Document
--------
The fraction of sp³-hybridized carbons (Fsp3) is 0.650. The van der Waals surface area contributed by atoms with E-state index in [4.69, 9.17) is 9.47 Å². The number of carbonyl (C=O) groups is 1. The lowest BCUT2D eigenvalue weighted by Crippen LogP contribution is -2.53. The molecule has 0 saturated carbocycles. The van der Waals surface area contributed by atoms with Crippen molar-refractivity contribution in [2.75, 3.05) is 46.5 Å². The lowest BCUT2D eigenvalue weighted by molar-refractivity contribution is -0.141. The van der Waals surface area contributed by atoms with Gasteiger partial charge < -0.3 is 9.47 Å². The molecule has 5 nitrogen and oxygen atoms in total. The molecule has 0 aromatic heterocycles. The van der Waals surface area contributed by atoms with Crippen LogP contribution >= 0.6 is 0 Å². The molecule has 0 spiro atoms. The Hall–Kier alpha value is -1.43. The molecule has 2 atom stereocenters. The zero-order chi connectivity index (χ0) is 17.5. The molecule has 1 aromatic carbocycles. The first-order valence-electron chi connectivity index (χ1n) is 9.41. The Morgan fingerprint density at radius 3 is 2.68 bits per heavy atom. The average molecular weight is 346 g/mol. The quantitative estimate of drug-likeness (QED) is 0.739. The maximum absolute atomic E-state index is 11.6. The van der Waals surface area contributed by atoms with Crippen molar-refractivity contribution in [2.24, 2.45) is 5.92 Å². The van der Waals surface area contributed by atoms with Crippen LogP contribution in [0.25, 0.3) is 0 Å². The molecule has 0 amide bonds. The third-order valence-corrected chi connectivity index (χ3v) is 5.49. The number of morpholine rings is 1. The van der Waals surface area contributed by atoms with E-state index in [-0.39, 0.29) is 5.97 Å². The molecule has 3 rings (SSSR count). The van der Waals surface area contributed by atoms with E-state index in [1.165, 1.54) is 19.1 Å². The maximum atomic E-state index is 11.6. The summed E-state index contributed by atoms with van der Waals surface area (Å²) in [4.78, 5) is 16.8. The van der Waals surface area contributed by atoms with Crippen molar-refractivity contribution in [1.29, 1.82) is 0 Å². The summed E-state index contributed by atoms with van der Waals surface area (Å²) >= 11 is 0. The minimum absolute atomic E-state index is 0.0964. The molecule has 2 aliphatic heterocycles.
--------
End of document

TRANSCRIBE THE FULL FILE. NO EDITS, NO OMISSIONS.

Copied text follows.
The fraction of sp³-hybridized carbons (Fsp3) is 0.650. The van der Waals surface area contributed by atoms with E-state index in [4.69, 9.17) is 9.47 Å². The number of carbonyl (C=O) groups is 1. The lowest BCUT2D eigenvalue weighted by Crippen LogP contribution is -2.53. The molecule has 0 saturated carbocycles. The van der Waals surface area contributed by atoms with Crippen molar-refractivity contribution in [2.75, 3.05) is 46.5 Å². The lowest BCUT2D eigenvalue weighted by molar-refractivity contribution is -0.141. The van der Waals surface area contributed by atoms with Gasteiger partial charge < -0.3 is 9.47 Å². The molecule has 5 nitrogen and oxygen atoms in total. The molecule has 0 aromatic heterocycles. The van der Waals surface area contributed by atoms with Crippen LogP contribution >= 0.6 is 0 Å². The molecule has 0 spiro atoms. The Hall–Kier alpha value is -1.43. The molecule has 2 atom stereocenters. The zero-order chi connectivity index (χ0) is 17.5. The molecule has 1 aromatic carbocycles. The first-order valence-electron chi connectivity index (χ1n) is 9.41. The Morgan fingerprint density at radius 3 is 2.68 bits per heavy atom. The average molecular weight is 346 g/mol. The quantitative estimate of drug-likeness (QED) is 0.739. The maximum absolute atomic E-state index is 11.6. The van der Waals surface area contributed by atoms with Crippen molar-refractivity contribution in [2.24, 2.45) is 5.92 Å². The van der Waals surface area contributed by atoms with Crippen LogP contribution in [0.25, 0.3) is 0 Å². The molecule has 0 amide bonds. The third-order valence-corrected chi connectivity index (χ3v) is 5.49. The number of morpholine rings is 1. The van der Waals surface area contributed by atoms with E-state index in [-0.39, 0.29) is 5.97 Å². The molecule has 3 rings (SSSR count). The van der Waals surface area contributed by atoms with E-state index in [1.165, 1.54) is 19.1 Å². The maximum atomic E-state index is 11.6. The summed E-state index contributed by atoms with van der Waals surface area (Å²) in [4.78, 5) is 16.8. The van der Waals surface area contributed by atoms with Crippen molar-refractivity contribution in [1.29, 1.82) is 0 Å². The summed E-state index contributed by atoms with van der Waals surface area (Å²) >= 11 is 0. The minimum absolute atomic E-state index is 0.0964. The molecule has 2 aliphatic heterocycles.